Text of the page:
Faith and Halloween: Can They Mix?

Jess McGlynnOctober 23, 2013

With Halloween just around the corner I have already seen several social media postings from Christians I know objecting to the celebration of such an event.  I find this happens every year and each time I read them, I let out a big sigh and think about writing a long response.  As a Christian and now, as the parent of two young children, this is something I have thought long and hard about.

I believe there are a number of ways to approach Halloween as Christians.  The first is the one I am talking about above, the vehement opposition of the holiday.  Not allowing yourself or your children any contact with it, not opening the door to trick or treaters and removing yourself from it entirely.  I think this is the one most Christians think is the correct response.  After all, the whole premise of Halloween is a celebration of dead spirits and evil things is it not?

Well, I have to disagree.  Yes, that was part of the concept behind what formed Halloween but I don’t believe that it is the general idea of Halloween in this day and age.

The thing is, as a Christian I do believe in a spiritual world, a world of good and a world of evil.  What I don’t think is that ‘evil’ spirits are any more prevalent on Halloween than they are any other time of the year.  Nor do I think that allowing my children to dress up and knock on doors asking for sweets is the same as inviting them to be part of a satanic sect (trust me, I’ve been told this before!)

Meg and Eli have no concept about ‘evil’ – what they know is that around this time of year the shops become filled with dressing up outfits and people give out sweeties.  I can just imagine Meg’s face if we tried to sit her down and explain the reason why she couldn’t dress up…I think she’d probably say, ‘okay but can I still have the sweets?’  That doesn’t mean that I don’t find the idea of dressing my two year old up as a blood-soaked zombie distasteful, I think we have to be realistic when our children are still so young.  I wouldn’t sit them down and allow them to watch a horror movie either, it would be vastly inappropriate and I do have to question the logic behind exposing our children to some of the items available on the market.  But at the same time I don’t see anything wrong with them knocking on a couple of doors on our street, and asking for some treats.

If dressing them up for Halloween makes them worshippers of the dark side, then what does it mean when I allow Eli to wear a princess dress?  It doesn’t automatically make him a girl does it?  It’s about the intention behind the act and as long as we are behaving in a way which honours our beliefs then what difference does it make?  As a person of faith I will be ensuring that as my children grow up they are aware of what we believe and why we don’t necessarily agree with the whole ghosts and ghouls and bumps in the night kind of thing but as they are currently four and two, that kind of thing is way off their radar and I don’t plan to expose them to it any time soon.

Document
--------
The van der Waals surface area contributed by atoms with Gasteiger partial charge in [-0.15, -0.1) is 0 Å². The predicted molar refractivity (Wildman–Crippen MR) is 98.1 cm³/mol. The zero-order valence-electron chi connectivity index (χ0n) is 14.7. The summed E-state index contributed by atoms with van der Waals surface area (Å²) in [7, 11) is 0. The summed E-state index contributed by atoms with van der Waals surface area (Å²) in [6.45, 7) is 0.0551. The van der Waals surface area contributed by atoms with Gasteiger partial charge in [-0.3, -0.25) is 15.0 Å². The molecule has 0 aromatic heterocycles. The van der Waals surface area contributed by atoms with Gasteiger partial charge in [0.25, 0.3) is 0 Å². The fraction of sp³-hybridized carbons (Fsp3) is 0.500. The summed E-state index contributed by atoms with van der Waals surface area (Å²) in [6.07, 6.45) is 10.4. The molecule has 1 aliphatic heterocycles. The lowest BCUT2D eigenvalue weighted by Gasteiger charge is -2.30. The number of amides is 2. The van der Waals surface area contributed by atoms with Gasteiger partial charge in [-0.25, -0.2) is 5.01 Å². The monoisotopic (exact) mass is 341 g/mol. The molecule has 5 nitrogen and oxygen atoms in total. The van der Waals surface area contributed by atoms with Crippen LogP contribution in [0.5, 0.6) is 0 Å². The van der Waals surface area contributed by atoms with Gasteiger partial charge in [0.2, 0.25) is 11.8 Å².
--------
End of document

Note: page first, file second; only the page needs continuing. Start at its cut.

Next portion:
Meg, two years ago.

I believe it is possible to participate in Halloween in a way that doesn’t compromise your faith, I do not believe that there is anything immoral about dressing up, eating sweets or knocking on doors in your street.  As long as you are not engaging in anything which goes against your beliefs, then it really isn’t any different to any other kind of activity.

I also don’t think that rejecting it completely serves any kind of purpose.  As a child, I always felt I was missing out on being with my friends.  I didn’t learn anything from not being involved and it didn’t make me feel any more holy or spiritual for not being able to join in, just excluded and different.  I understood the reasons my parents had but again, I don’t think there is anything inherently evil about Halloween if your intentions are innocent and you are mindful of your actions.  In fact, what better way to be part of your community than by putting a pumpkin in your window, letting parents know that you are a safe place for their children to visit and handing out goodies to local kids?  Shutting yourself away and refusing to be involved in actually counter-productive if you want to be seen as a part of your neighbourhood.

I also don’t think that the majority of parents allow their children to go out trick or treating and believe they are introducing them to a world of satanism and evil spirits.  I am fairly certain that the vast number of children on the streets come October 31st are simply in it for the sugar rush and nothing more.  There aren’t people standing on street corners just waiting to grab our children and sign them up for a life of servitude to the evil ways of the world and it’s been a long time since I’ve seen trick or treaters out unaccompanied…so we are hardly releasing our children to the wolves.

So, to all those people who feel like informing me that I’m setting my children up for a life of sin and disgrace because I am going to let them dress as a fairy and a pumpkin (probably) on October 31st…I refer you to the above.

Let’s not fight shadows for the sake of it.

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